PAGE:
Environmental defenders in mining areas of South Africa face harassment, intimidation, and violence, according to a joint report issued Tuesday by four advocacy organizations including Human Rights Watch.
“The attacks and harassment have created an atmosphere of fear for community members who mobilize to raise concerns about damage to their livelihoods from the serious environmental and health risks of mining and coal-fired power plants,” said Human Rights Watch, one of the organizations.
South African government officials are failing to investigate alleged abuses, while some mining companies rely on frivolous lawsuits and social media campaigns to silence opposition to their projects, the report said.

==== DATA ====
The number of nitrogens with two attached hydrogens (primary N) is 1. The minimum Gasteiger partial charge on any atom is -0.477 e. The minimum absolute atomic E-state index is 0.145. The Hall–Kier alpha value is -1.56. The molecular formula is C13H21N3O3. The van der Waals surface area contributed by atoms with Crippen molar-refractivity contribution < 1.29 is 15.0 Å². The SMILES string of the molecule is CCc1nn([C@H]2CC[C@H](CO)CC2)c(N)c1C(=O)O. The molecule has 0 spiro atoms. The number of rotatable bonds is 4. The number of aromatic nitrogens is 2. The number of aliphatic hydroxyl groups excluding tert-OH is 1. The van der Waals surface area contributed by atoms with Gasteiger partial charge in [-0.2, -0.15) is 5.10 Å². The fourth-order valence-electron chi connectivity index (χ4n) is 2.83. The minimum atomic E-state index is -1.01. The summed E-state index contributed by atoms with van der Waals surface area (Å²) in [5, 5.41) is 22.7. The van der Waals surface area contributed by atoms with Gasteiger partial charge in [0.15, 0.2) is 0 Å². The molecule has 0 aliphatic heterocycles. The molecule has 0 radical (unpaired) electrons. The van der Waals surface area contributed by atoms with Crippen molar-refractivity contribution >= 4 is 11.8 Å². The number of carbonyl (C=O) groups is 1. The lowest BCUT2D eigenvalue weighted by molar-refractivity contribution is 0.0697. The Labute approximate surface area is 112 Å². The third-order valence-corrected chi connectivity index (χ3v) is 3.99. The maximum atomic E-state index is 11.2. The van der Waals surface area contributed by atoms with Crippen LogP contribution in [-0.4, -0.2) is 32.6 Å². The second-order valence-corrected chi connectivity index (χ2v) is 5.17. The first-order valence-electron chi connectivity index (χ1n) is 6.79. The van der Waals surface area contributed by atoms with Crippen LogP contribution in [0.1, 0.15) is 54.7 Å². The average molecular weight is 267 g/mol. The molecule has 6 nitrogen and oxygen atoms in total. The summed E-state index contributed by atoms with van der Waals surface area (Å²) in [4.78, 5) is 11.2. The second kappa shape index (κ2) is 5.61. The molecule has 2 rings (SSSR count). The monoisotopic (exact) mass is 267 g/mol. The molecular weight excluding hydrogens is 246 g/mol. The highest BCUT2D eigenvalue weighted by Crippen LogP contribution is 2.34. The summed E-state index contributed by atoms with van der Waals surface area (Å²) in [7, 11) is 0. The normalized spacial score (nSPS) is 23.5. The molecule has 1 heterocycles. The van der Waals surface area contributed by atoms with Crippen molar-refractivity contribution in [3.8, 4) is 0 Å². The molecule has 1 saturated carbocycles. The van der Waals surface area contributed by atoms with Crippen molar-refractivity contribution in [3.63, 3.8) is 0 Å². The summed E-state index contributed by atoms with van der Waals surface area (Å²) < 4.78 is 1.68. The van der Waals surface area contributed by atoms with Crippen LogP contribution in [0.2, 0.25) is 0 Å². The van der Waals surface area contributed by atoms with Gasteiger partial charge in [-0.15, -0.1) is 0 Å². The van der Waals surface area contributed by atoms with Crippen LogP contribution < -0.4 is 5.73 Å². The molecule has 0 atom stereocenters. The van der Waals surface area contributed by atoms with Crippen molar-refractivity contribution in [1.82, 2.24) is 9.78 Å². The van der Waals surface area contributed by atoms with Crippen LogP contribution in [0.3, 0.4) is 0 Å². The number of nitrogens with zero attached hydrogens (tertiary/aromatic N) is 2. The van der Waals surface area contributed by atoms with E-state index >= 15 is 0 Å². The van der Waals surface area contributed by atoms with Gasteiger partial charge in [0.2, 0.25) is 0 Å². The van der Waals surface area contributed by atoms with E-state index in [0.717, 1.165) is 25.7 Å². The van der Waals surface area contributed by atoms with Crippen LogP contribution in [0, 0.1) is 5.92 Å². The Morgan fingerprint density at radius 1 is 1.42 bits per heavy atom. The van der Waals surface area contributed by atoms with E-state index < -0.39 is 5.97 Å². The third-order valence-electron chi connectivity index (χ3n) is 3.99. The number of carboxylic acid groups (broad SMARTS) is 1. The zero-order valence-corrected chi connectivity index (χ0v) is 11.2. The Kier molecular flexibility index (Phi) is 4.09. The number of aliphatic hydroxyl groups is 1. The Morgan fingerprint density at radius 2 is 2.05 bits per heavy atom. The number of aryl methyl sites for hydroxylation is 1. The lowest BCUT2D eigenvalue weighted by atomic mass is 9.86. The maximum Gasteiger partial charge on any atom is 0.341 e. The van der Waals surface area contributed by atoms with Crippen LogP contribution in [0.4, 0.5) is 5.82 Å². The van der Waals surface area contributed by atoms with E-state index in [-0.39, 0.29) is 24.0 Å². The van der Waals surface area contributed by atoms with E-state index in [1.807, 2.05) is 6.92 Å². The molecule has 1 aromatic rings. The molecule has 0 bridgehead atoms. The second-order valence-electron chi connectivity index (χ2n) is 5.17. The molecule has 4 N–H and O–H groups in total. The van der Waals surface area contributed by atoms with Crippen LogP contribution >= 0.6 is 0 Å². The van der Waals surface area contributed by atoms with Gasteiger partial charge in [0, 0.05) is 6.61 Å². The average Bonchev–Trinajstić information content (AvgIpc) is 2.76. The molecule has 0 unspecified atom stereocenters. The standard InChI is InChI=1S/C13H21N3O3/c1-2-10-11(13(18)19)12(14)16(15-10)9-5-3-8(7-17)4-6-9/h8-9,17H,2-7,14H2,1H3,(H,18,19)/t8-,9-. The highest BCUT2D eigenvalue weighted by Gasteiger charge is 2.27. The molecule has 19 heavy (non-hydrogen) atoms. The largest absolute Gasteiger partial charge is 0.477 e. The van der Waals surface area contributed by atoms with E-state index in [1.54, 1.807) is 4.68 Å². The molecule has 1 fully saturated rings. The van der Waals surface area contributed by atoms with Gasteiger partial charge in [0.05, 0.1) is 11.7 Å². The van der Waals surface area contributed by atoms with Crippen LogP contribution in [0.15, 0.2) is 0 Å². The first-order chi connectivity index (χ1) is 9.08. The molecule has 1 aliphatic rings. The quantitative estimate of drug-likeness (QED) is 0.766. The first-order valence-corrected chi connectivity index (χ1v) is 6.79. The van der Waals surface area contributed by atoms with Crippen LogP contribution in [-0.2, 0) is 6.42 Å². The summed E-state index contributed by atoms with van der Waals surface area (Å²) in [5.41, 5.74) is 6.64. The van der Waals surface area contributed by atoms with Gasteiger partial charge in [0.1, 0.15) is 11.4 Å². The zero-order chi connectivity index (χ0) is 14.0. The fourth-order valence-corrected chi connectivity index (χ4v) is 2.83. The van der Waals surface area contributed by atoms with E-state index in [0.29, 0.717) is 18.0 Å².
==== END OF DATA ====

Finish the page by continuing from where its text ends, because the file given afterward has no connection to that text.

“We know our lives are in danger,” said an activist from KwaZulu Natal. “This is part of the struggle
The “We Know Our Lives Are in Danger’: Environment of Fear in South Africa’s Mining-Affected Communities” report partners include the Centre for Environmental Rights, groundwork and Earthjustice. They documented the targeting of community rights defenders in KwaZulu-Natal, as well as Limpopo, Northwest, and Eastern Cape provinces between 2013 and 2018.
“In communities across South Africa, the rights of activists to peacefully organize to protect their livelihoods and the environment from the harm of mining are under threat,” said Matome Kapa, attorney at the Centre for Environmental Rights.
Researchers also reached out to government agencies and mining companies; four of the 11 companies responded. The Minerals Council South Africa, serving 77 mining companies said it was “not aware of any threats or attacks against community rights defenders” among its membership.
A video about the report is available here.